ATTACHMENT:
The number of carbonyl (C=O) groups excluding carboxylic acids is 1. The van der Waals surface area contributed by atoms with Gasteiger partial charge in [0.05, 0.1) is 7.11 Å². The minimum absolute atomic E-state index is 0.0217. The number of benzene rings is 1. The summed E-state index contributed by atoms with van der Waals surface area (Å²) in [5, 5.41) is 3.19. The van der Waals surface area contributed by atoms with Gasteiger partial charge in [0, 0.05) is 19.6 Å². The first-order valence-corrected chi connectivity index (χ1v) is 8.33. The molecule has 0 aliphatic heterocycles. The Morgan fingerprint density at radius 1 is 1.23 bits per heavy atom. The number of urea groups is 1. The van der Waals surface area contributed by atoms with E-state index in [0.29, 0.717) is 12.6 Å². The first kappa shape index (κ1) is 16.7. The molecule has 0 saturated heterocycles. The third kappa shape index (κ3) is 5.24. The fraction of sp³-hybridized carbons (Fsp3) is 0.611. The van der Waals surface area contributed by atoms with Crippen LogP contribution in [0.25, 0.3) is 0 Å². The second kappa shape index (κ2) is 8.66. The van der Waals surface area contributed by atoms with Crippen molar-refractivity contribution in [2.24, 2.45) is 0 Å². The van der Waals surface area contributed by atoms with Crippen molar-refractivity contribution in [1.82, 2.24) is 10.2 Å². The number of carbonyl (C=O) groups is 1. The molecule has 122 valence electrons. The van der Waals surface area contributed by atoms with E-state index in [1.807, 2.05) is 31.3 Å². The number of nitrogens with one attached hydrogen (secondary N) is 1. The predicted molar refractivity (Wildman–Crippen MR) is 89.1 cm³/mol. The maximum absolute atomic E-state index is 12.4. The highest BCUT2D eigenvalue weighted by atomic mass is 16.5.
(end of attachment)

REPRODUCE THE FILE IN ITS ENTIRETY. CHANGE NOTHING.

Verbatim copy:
The number of carbonyl (C=O) groups excluding carboxylic acids is 1. The van der Waals surface area contributed by atoms with Gasteiger partial charge in [0.05, 0.1) is 7.11 Å². The minimum absolute atomic E-state index is 0.0217. The number of benzene rings is 1. The summed E-state index contributed by atoms with van der Waals surface area (Å²) in [5, 5.41) is 3.19. The van der Waals surface area contributed by atoms with Gasteiger partial charge in [0, 0.05) is 19.6 Å². The first-order valence-corrected chi connectivity index (χ1v) is 8.33. The molecule has 0 aliphatic heterocycles. The Morgan fingerprint density at radius 1 is 1.23 bits per heavy atom. The number of urea groups is 1. The van der Waals surface area contributed by atoms with E-state index in [0.29, 0.717) is 12.6 Å². The first kappa shape index (κ1) is 16.7. The molecule has 0 saturated heterocycles. The third kappa shape index (κ3) is 5.24. The fraction of sp³-hybridized carbons (Fsp3) is 0.611. The van der Waals surface area contributed by atoms with Crippen LogP contribution in [0.25, 0.3) is 0 Å². The second kappa shape index (κ2) is 8.66. The van der Waals surface area contributed by atoms with Crippen molar-refractivity contribution in [2.24, 2.45) is 0 Å². The van der Waals surface area contributed by atoms with Crippen molar-refractivity contribution in [1.82, 2.24) is 10.2 Å². The number of carbonyl (C=O) groups is 1. The molecule has 122 valence electrons. The van der Waals surface area contributed by atoms with E-state index in [1.807, 2.05) is 31.3 Å². The number of nitrogens with one attached hydrogen (secondary N) is 1. The predicted molar refractivity (Wildman–Crippen MR) is 89.1 cm³/mol. The maximum absolute atomic E-state index is 12.4. The highest BCUT2D eigenvalue weighted by atomic mass is 16.5.